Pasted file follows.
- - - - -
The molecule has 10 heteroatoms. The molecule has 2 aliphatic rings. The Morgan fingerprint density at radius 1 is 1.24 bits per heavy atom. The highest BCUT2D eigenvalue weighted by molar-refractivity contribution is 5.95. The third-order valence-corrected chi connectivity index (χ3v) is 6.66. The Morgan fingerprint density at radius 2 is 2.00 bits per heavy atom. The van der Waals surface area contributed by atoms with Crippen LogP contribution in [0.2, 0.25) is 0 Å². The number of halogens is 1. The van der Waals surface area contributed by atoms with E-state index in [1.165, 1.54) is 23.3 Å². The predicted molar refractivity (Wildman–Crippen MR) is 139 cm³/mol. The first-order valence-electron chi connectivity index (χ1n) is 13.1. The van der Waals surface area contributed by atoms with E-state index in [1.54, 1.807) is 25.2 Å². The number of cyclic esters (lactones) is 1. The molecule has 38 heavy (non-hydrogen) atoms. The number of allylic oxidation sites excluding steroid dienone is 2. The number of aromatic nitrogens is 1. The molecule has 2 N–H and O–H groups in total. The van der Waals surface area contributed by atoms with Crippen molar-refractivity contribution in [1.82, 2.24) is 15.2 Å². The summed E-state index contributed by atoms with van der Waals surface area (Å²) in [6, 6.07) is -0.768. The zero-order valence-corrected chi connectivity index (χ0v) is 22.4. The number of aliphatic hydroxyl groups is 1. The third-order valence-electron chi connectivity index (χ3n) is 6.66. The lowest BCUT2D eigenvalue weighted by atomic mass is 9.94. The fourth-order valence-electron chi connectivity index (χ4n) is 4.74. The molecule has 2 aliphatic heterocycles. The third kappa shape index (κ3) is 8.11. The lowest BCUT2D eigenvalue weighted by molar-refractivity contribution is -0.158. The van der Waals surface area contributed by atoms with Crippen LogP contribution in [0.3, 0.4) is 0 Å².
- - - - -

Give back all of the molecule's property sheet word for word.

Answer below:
The molecule has 10 heteroatoms. The molecule has 2 aliphatic rings. The Morgan fingerprint density at radius 1 is 1.24 bits per heavy atom. The highest BCUT2D eigenvalue weighted by molar-refractivity contribution is 5.95. The third-order valence-corrected chi connectivity index (χ3v) is 6.66. The Morgan fingerprint density at radius 2 is 2.00 bits per heavy atom. The van der Waals surface area contributed by atoms with Crippen LogP contribution in [0.2, 0.25) is 0 Å². The number of halogens is 1. The van der Waals surface area contributed by atoms with E-state index in [1.165, 1.54) is 23.3 Å². The predicted molar refractivity (Wildman–Crippen MR) is 139 cm³/mol. The first-order valence-electron chi connectivity index (χ1n) is 13.1. The van der Waals surface area contributed by atoms with E-state index in [1.54, 1.807) is 25.2 Å². The number of cyclic esters (lactones) is 1. The molecule has 38 heavy (non-hydrogen) atoms. The number of allylic oxidation sites excluding steroid dienone is 2. The number of aromatic nitrogens is 1. The molecule has 2 N–H and O–H groups in total. The van der Waals surface area contributed by atoms with Crippen molar-refractivity contribution in [1.82, 2.24) is 15.2 Å². The summed E-state index contributed by atoms with van der Waals surface area (Å²) in [6, 6.07) is -0.768. The zero-order valence-corrected chi connectivity index (χ0v) is 22.4. The number of aliphatic hydroxyl groups is 1. The third-order valence-electron chi connectivity index (χ3n) is 6.66. The lowest BCUT2D eigenvalue weighted by atomic mass is 9.94. The fourth-order valence-electron chi connectivity index (χ4n) is 4.74. The molecule has 2 aliphatic heterocycles. The third kappa shape index (κ3) is 8.11. The lowest BCUT2D eigenvalue weighted by molar-refractivity contribution is -0.158. The van der Waals surface area contributed by atoms with Crippen LogP contribution in [0.3, 0.4) is 0 Å².